I was on my way to teach a class of 5 young English students when I had something of a crisis of confidence. It seemed like my students weren’t progressing in their ability to communicate. As a private English teacher, the responsibility for my student’s progress falls squarely on my shoulders. I’ve only been teaching here for a little under two months now and, although it isn’t a new experience for me, having taught here previously, there are certain recurrent challenges.
When they just aren’t getting it…
I came to Japan to teach English, not to collect pay cheques (although that`s fun too). Any teacher will tell you how rewarding it is to have your students work their way up from basic English to advanced skills, or helping young learners speak their first few words of English. There are times, though, when you think that your students are not getting it. What can you do? It`s always worthwhile to evaluate your own teaching methods and course material to ensure that your skills are up to date and effective. You could consider taking a TEFL refresher course, or a more advanced certificate such as DELTA or an MA in TESOL.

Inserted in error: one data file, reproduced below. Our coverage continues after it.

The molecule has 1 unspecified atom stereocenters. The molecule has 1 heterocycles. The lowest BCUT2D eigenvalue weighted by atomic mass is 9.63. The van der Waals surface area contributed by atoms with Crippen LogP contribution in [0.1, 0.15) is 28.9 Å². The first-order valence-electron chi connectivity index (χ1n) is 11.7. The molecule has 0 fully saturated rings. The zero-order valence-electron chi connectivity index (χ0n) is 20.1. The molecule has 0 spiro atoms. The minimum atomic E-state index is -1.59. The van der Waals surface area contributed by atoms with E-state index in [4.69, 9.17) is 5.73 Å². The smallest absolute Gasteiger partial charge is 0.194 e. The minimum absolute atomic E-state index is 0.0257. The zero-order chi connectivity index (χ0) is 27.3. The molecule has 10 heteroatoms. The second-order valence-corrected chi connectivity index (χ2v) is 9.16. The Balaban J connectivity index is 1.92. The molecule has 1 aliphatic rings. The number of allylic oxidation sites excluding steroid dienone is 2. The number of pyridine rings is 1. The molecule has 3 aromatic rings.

Before taking such action, though, you might want to consider the idea that your students are perhaps just assimilating the knowledge they have learnt and deepening that knowledge. The surface might not show too much improvement, but as long as your lessons are progressive then your students will be learning. Perhaps you just need to take the time to review what your students have been learning in the class. Give them a catch-up lesson.
The challenge dissipates
So, what happened after my crisis of confidence? The lesson I had prepared included some reading practice. Each student in turn read their piece so fluently that I had to applaud them… Maybe they are progressing after all!